“As the gunmen emerged from their cars, Dhia and his young relatives shouldered their Kalashnikov rifles and opened fire, the police and witnesses said. In the fierce gun battle that followed, three of the insurgents were killed, and the rest fled just after the police arrived. Two of Dhia’s nephews and a bystander were wounded, the police said. ‘We attacked them before they attacked us,’ said Dhia, 35, his face still contorted with rage and excitement, as he stood barefoot outside his home a few hours after the battle, a 9-millimeter pistol in his hand. … ‘We killed three of those who call themselves the mujahedeen,’ he said. ‘I am waiting for the rest of them to come, and we will show them.’

* After Sunni terrorists assassinated more than 80 Iraqi police officers and soldiers at four different locations earlier this month, the incidents prompted worldwide headlines. However, a fifth incident went largely unreported until this week.

In Ramadi, a city west of Baghdad that has been a center of terrorist activity since the invasion in March 2003, officials on March 12 found the bodies of seven men in a house on the western outskirts of the city, witnesses later told The Washington Post. Each of the victims had been shot in the head or torso.

It turns out that all seven were foreign Arab fighters who had infiltrated Iraq to commit murder on behalf of al-Zarqawi’s terror network. A former Iraqi army officer stepped forward to say that his family clan had gone after the terrorists in retaliation for the murder of one of their own, as the Post reported:

“ ‘My cousins are the ones who killed them,’ said Jabbar Khalaf Marawi, 42, a former army officer and Communist Party member in Ramadi. Marawi said the slayings were carried out by members of his Dulaimi clan in retaliation for the killing of a clan leader – Lt. Col. Sulaiman Ahmed Dulaimi, the Iraqi National Guard commander for Ramadi and Fallujah – by Zarqawi’s group last Oct. 2.”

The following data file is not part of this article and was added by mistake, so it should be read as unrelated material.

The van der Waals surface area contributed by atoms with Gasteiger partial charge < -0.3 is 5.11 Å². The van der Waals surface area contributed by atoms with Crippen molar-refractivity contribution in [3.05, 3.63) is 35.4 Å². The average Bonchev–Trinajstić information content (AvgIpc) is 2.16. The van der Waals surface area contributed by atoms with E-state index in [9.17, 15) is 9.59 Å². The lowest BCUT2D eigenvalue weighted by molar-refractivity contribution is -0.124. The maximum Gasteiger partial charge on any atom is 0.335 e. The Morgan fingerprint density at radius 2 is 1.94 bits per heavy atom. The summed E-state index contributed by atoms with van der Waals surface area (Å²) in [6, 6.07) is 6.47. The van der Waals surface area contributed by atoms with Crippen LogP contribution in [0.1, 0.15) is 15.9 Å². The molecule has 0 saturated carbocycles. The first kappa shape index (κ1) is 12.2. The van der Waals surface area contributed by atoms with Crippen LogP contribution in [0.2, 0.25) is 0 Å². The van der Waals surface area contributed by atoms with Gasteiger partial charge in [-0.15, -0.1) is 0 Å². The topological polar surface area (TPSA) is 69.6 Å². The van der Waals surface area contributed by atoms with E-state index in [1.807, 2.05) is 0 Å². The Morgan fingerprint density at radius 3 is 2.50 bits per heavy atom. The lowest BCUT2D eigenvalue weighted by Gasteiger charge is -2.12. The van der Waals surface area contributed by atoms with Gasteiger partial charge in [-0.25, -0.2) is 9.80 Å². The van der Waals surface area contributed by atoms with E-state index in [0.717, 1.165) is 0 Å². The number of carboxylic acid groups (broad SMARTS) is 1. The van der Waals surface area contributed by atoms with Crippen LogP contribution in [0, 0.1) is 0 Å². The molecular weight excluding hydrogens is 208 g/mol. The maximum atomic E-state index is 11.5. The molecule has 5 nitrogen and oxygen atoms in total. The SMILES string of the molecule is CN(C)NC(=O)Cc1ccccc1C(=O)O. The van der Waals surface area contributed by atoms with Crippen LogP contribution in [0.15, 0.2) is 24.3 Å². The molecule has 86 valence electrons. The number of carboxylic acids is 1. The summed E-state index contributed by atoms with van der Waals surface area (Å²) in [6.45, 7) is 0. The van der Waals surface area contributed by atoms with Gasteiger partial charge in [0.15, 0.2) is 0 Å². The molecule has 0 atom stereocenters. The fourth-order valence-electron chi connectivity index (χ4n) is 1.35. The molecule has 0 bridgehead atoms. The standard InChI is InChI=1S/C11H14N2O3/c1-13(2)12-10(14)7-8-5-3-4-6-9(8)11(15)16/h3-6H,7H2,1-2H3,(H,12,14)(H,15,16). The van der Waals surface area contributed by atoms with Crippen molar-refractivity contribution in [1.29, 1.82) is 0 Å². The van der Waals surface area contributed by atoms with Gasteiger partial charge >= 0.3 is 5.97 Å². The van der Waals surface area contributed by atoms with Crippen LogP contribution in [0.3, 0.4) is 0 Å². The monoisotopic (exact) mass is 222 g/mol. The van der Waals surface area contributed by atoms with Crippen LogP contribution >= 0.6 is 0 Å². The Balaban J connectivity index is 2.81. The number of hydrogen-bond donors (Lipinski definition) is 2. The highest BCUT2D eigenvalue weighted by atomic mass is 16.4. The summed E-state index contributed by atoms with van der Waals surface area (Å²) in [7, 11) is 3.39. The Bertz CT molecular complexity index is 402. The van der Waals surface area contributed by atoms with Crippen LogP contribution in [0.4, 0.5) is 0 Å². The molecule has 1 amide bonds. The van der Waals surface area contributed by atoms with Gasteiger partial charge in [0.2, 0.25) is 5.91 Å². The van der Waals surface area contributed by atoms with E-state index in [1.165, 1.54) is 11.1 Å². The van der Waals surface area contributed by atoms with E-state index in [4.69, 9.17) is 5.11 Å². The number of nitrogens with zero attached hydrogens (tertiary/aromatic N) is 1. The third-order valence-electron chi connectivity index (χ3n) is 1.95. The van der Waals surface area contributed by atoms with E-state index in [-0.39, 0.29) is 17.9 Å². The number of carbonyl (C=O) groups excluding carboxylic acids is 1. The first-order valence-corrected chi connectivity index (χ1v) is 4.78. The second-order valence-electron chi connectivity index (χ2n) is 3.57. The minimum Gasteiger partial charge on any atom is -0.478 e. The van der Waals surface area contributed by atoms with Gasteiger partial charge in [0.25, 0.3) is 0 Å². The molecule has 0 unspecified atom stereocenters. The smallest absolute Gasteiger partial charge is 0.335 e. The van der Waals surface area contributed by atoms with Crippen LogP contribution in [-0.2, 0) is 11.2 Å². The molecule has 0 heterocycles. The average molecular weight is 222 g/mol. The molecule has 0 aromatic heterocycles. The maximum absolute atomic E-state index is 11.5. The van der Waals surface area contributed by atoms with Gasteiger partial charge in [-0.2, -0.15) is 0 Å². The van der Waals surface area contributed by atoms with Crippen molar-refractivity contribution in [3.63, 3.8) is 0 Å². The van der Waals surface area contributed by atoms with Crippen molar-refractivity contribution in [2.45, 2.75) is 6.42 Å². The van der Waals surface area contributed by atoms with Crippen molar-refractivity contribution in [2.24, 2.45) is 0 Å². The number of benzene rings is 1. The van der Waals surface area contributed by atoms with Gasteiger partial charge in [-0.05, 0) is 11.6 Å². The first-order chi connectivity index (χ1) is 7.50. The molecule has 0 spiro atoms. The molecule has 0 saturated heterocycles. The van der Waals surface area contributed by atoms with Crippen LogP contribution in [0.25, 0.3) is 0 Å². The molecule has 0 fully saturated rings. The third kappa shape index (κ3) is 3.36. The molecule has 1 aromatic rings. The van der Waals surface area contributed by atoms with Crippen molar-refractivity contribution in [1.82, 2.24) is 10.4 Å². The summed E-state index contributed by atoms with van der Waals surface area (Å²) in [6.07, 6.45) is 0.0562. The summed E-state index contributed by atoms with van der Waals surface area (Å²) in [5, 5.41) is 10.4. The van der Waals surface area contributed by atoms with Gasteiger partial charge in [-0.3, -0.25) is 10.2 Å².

Zarqawi, who embraces psychological propaganda tactics as well as execution-style slayings in his attempt to take over Iraq by terror, later posted a note at the local mosque accusing those who killed his followers “followers of the occupiers.” But the Dulami clan had its own response: “[F]or we Arabs, the matter of revenge is like honor. Both are the same for us,” Khalaf Marawi told a reporter. ‘We got our revenge, and we have our precautions. Let them do as they like.’ ”

* Political aftershocks continue to rumble in the wake of the Feb. 28 suicide attack by a Sunni extremist in the city of Hillah that killed 125 Shiite civilians. When news reports appeared that the family of a Jordanian man suspected of carrying out the bombing had publicly celebrated his “martyrdom,” several thousand angry Iraqis circled the Jordanian embassy in Baghdad and the Iraqi government briefly ordered the Jordanian ambassador to leave the country.

The demonstrations forced the Jordanian government to issue a public statement condemning the “hideous massacre” at Hillah and reaffirming its intent to crack down on the terrorists led by Jordanian native al-Zarqawi.

More and more, the Iraqi people are madder than hell about the assaults and murders of the Sunni terrorist Abu Musab al-Zarqawi and his thugs, and they are not taking it anymore.

For the American soldiers, Marines and other military personnel serving in Iraq, these growing signs of Iraqi self-interest offer concrete evidence that the tide has begun to turn against the Stalinist holdovers and terrorists in Iraq.

Ed Offley is Editor of DefenseWatch. He can be reached at dweditor@yahoo.com. Please send Feedback responses to dwfeedback@yahoo.com. © 2005 Ed Offley.